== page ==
Mr. Greg Beliveau with LPG, displayed the Comprehensive Plan Amendment that they filed last November, noting that they simultaneously filed the PUD, since a change in zoning is also required. He illustrated the Comp Plan Amendment they filed a year ago and withdrew after they determined that the plan overreached and was too intense. He pointed out that the Amendment they filed in November was for a less intense project of a 3,200 square-foot farmerís market as Phase I, which would be similar to one that was previously there for over ten years, with pasture over the rest of the property for livestock, as well as open space, and he assured them that there will continue to be open space as part of the PUD. He noted that the PUD is a contract that outlines what you can and cannot do on this property. He also assured everyone that there will be no church built on this property. He related that if Phase I is successful, Phase II will be a 5,000-square foot Country Store, and he assured everyone that it is not going to be a Wahoo or a RaceTrac type of store and that there will not be a giant canopy in the front. He elaborated that the country store will be restricted by Planning and Development to 5,000 square feet, with the maximum development between the two structures restricted to a total of 8,200 square feet, and they also filed with Planning and Development design criteria and architectural standards that those constructions have to meet, which he specified was rural in character with rural development criteria. He also related that he welcomed public input about the design of those structures or the project in general. He stated that they also filed a list of the uses which has been fine-tuned since the previous list to include only those that were specific uses historically for country stores, including hardware, bait and tackle, and feed for horses; and he emphasized that this store is a hybrid and was not a convenience store. He emphasized that they would not be selling gasoline at this store. He added that they would work with Lake County Public Works on requirements for access based on traffic impasse or lack thereof, noting that two traffic studies have been completed that have addressed those issues. He opined that they have put together a complete Comprehensive Application and expressed willingness to discuss with the residents any uses that they deem offensive.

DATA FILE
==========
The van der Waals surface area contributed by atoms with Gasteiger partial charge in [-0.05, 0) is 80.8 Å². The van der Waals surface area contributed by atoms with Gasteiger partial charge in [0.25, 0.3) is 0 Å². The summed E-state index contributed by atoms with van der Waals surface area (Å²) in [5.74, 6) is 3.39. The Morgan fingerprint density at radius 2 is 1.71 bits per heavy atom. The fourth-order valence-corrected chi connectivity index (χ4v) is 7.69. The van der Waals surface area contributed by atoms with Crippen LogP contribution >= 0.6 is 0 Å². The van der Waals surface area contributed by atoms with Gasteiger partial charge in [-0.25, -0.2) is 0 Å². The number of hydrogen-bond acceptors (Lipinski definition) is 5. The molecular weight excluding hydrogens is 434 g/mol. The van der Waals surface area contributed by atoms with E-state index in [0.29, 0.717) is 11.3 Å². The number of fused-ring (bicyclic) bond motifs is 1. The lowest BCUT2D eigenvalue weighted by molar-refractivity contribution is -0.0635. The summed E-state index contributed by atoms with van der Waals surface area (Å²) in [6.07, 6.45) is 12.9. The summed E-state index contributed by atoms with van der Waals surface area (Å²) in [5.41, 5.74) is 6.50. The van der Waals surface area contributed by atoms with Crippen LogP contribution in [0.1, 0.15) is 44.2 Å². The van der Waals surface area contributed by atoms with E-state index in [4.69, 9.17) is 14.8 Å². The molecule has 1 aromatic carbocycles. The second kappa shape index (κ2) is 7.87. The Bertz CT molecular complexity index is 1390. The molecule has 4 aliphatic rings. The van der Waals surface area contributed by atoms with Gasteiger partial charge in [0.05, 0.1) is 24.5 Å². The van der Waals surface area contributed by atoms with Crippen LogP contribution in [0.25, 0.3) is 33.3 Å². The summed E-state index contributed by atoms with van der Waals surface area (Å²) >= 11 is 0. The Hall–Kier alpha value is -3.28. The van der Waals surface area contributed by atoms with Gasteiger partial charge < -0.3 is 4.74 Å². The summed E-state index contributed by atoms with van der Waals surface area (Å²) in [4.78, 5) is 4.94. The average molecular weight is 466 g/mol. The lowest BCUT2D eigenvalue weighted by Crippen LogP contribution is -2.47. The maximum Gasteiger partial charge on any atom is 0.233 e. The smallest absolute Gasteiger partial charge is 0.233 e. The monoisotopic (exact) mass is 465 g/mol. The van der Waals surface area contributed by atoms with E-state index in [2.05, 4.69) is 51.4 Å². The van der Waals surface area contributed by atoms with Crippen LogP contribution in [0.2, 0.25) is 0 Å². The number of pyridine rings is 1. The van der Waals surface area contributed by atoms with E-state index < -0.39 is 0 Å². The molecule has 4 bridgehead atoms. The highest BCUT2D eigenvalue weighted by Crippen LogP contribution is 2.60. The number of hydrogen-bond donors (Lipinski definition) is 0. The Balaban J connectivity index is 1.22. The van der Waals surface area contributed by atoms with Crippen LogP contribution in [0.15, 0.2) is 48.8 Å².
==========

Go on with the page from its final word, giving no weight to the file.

questions and answers
Mr. George Simek, a resident of Crescent Bay Boulevard in Clermont, reiterated that Mr. Beliveau asked who does not want a gas station, and he asked the audience whether they wanted any commercial development at all. He stated that 95% of the audience voted ďnoĒ to commercial development. He commented that the past Farmerís Market at that location was a casual farm stand rather than a major effort to sell bait or anything else. He remarked that he wanted to put that into perspective and believed that that disposition needed to be clarified. He opined that there will not be a lot of people who would shop at the convenience store and that they do not need this type of business in the area.